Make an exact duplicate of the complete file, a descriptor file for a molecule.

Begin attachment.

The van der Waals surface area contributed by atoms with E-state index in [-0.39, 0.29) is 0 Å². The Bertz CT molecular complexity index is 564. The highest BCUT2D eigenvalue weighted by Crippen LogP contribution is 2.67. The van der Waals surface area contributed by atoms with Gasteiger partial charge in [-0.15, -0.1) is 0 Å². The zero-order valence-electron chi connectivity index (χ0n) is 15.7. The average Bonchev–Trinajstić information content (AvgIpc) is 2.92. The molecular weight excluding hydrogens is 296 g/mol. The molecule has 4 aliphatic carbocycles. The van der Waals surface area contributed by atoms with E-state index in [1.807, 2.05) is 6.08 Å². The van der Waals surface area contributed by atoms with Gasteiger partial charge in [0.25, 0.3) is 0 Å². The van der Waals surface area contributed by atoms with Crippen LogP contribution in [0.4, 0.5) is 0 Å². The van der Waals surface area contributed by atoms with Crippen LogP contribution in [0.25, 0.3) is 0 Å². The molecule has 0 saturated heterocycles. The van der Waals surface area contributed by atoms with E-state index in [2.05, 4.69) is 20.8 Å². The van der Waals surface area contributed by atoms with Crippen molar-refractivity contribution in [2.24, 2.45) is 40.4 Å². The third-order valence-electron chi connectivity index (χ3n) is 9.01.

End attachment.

The van der Waals surface area contributed by atoms with E-state index in [-0.39, 0.29) is 0 Å². The Bertz CT molecular complexity index is 564. The highest BCUT2D eigenvalue weighted by Crippen LogP contribution is 2.67. The van der Waals surface area contributed by atoms with Gasteiger partial charge in [-0.15, -0.1) is 0 Å². The zero-order valence-electron chi connectivity index (χ0n) is 15.7. The average Bonchev–Trinajstić information content (AvgIpc) is 2.92. The molecular weight excluding hydrogens is 296 g/mol. The molecule has 4 aliphatic carbocycles. The van der Waals surface area contributed by atoms with E-state index in [1.807, 2.05) is 6.08 Å². The van der Waals surface area contributed by atoms with Gasteiger partial charge in [0.25, 0.3) is 0 Å². The van der Waals surface area contributed by atoms with Crippen LogP contribution in [0.4, 0.5) is 0 Å². The van der Waals surface area contributed by atoms with Crippen LogP contribution in [0.25, 0.3) is 0 Å². The molecule has 0 saturated heterocycles. The van der Waals surface area contributed by atoms with E-state index in [2.05, 4.69) is 20.8 Å². The van der Waals surface area contributed by atoms with Crippen molar-refractivity contribution in [2.24, 2.45) is 40.4 Å². The third-order valence-electron chi connectivity index (χ3n) is 9.01.